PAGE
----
I once stood only a few feet away from greatness.
Walt Mossberg, the renowned journalist who writes for The Wall Street Journal, was waiting for his luggage at the Sahara Casino in Las Vegas.
We were both there for a reason. Back in the heady days before the Sahara turned into a ghost town blocked by do-not-cross signs and barbed wire fences, when the carpet wasn’t caked with tequila stains and coffee burns, this fine establishment was as close as you could get to the Consumer Electronics Show without having to hail a taxi. In the morning, you could sit down for a $15 leisurely breakfast buffet before taking a walk up to the show. Rooms were $89 a night, sans cockroaches.
I was waiting for the valet. Back then, I had made arrangements to test out an Infiniti G37 during the expo, which someone had driven up all the way from LA. I noted the difference in our attire. I was wearing dress pants and a suit-coat, a clear sign that I was either a well-paid public relations staffer or a clueless blogger. And, I wore dress shoes and black socks.
Mossberg was wearing brown khaki pants and running shoes. They were not the expensive kind, probably Brooks or New Balance.
He seemed relaxed and unencumbered, likely because it was only Day Two of the convention and he was already headed to the airport. This could only mean one thing: he had probably arrived early for NDA meetings, knocked off a few booth tours, and had already seen everything worth seeing. I was barely even cognizant I was in Vegas, let alone at CES, with a full plate of meetings set for days to come.
Coincidentally, his taxi pulled up at the same time as my Infiniti. I thought, this is my chance. I’ll explain that I’m also a journalist visiting the convention for a few days. I had the conversation all planned out.
“Well, originally I had arranged a Mercedes S550, the model with attention monitoring, but I was more impressed by the lane-keeping intervention system of the G37,” I’d say, showing my automotive acumen.
“I never imagined!” he’d say with awe and possibly a hint of jealousy.
“You learn the tricks,” I’d say. “Takes a while. You have to call ahead first and make arrangements. Explain your testing regimen.”
He’d smiled knowingly at my journalistic foresight. As you can guess, The Wall Street Journal does not employ schmucks. Mossberg would know all about a testing regimen, having received so many early peeks at Apple products and written so convincingly about laptops and tablet computers. He’s in a different league, the kind that stays at the Sahara Casino knowing you can walk to CES. The kind that wears running shoes.
“I’d stay and chat with you, Walt, but I have a meeting with Microsoft in a few minutes. I’m cutting it close, but I don’t mind keeping Steve Ballmer waiting. Keeps him curious, you know?”
Of course, I’d be lying through my teeth.
The truth is, when I have meetings with Microsoft, they are usually to see new keyboards. The closest I’ve come to meeting Steve Ballmer was that one year, when I sat in the fifth row during his keynote address. And, honesty, I usually have to buy Apple stuff. I’m one of the minions with enough name recognition to get a CES badge and a two-day with Infiniti.
I do have a few journalist goals, though. I want to make my mark on this world, have my day in the sun. In other words, stop using so many cliches.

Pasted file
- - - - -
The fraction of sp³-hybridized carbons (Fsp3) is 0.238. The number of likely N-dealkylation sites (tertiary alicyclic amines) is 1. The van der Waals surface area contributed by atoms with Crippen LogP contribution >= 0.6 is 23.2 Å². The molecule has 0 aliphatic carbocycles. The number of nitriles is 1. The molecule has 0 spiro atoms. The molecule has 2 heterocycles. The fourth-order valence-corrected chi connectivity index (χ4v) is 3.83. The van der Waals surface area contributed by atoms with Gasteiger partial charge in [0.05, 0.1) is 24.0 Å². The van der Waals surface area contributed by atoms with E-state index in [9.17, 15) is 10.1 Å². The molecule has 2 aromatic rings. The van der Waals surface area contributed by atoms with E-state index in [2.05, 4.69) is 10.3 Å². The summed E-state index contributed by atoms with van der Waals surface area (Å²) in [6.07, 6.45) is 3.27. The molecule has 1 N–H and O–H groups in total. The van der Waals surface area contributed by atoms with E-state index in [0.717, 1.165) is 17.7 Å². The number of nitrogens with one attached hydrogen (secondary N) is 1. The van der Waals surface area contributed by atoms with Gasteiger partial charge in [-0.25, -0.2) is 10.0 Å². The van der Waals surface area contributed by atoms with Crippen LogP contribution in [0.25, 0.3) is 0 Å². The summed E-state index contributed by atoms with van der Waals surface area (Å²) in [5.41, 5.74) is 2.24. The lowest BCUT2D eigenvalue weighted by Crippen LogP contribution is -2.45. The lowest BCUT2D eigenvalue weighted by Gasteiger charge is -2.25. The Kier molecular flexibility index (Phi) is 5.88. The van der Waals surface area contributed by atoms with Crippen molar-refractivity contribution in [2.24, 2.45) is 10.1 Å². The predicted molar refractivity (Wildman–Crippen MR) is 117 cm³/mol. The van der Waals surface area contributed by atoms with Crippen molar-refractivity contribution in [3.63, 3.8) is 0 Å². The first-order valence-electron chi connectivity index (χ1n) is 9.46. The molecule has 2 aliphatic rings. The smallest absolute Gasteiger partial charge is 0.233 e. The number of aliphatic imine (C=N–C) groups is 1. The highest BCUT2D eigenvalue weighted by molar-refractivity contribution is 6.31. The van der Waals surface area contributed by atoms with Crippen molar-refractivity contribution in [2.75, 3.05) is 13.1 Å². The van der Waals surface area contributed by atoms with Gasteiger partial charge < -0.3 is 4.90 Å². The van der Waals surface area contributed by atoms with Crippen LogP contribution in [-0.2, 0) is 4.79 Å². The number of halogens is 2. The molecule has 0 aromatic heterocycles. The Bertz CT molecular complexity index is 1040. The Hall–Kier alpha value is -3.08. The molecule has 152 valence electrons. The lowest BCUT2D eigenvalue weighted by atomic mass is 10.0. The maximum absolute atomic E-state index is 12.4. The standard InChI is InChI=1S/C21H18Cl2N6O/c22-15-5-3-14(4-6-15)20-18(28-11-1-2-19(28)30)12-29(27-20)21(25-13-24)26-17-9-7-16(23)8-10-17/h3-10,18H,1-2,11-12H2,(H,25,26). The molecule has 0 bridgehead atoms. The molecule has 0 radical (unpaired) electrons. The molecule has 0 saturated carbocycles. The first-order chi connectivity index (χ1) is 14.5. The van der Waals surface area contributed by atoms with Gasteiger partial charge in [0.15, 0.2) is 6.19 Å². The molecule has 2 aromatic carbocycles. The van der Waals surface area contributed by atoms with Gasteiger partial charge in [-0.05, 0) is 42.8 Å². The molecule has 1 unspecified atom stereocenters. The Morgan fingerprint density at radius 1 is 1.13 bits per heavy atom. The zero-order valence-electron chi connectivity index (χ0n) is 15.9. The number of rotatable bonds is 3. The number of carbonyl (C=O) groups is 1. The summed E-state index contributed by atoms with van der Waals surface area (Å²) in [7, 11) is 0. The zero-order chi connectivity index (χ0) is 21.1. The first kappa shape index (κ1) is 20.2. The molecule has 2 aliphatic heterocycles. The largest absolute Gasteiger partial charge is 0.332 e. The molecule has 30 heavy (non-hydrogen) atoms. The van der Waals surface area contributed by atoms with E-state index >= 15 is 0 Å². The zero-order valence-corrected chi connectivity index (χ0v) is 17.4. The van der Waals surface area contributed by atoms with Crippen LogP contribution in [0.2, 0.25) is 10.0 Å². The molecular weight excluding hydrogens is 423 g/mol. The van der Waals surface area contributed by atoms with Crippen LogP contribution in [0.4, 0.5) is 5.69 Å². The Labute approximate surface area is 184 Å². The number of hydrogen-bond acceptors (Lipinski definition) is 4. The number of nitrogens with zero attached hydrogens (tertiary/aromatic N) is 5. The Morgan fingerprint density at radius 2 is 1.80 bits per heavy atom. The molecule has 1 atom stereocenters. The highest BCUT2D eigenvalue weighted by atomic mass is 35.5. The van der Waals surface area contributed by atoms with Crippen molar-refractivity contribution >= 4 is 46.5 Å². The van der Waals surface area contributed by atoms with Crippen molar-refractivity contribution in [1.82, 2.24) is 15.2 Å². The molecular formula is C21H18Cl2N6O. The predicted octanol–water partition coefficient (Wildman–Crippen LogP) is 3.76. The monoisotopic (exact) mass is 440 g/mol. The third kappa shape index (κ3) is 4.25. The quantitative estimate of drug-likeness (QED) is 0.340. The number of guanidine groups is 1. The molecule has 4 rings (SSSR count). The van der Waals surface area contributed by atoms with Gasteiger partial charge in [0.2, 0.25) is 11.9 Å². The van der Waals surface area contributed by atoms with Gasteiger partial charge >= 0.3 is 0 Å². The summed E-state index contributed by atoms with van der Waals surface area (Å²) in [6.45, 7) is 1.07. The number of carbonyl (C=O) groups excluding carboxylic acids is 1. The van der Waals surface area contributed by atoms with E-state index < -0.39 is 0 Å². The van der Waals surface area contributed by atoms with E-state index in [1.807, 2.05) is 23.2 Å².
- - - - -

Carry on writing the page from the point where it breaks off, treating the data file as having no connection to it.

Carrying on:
A friend of mine likes to joke with me about how many products I’ve tested over the years. I keep saying 12,000 but it is probably more. One goal is to test a refrigerator in my own home. That’s unlikely, given the shipping costs. I might have to settle for a dorm model. (Ironically, that almost happened this week; it’s a long story I will probably tell in my next post. Bated breath, right?) My other goal is to write for the New Yorker, probably a fiction piece or possibly something on conflict minerals in smartphones.
Anyway, to finish my story, I never did have that conversation with Walt Mossberg. He slid into the backseat of his taxi, and I plopped my bags into the trunk of the Infiniti. He drove off, and I could still sense his jovial mood – whisked into the fast lane, spirited away to the big time.
I saddled into the G37 and thought about my lot in life. See, for the first three or four years of my writing career, I was the freelance router guy at LAPTOP magazine – the kind of lofty position you dream about in grade school. I didn’t have to call people about testing a new router model, they called me. I had a rigid testing criteria that involved producing robust benchmarks and reporting on all of the sanguine details. There are people who still talk about my reviews from back in those early days, usually with an airy fondness.
Eventually, I landed a few more gigs. I’ve written for both Pop Mech and Pop Sci. At one music magazine, I’ve been a reviewer for so long I’ve had two editors named Tyler. I once interviewed 50 Cent, and I almost interviewed Tim Tebow. But in terms of any grand journalistic gesture, a magnum opus if you will, I’m still waiting for that to happen. Some 8,000 articles later, I can say I have my picture in a national magazine every month. I took it myself.
Journalism is a bit like pushing a large boulder up a street. You keep one eye on the business at hand, and one on the road ahead. You’re always pushing, trying to get somewhere, but you’re not always sure where.
Someday, I’d like to find out where the heck I’m going.
But here’s the funny part of my story. I was fresh out of cash that day when I picked up the G37. So I had to apologize to the valet. She gave me a death stare and walked off. Seated in the G37, I clicked into drive and edged away from the valet stand. But I had forgotten to close the hatch. The valet clerk was pointing and laughing at me. And I think I heard her say something…
“Yeah, he’s not exactly Walt Mossberg, is he?”
No, not exactly.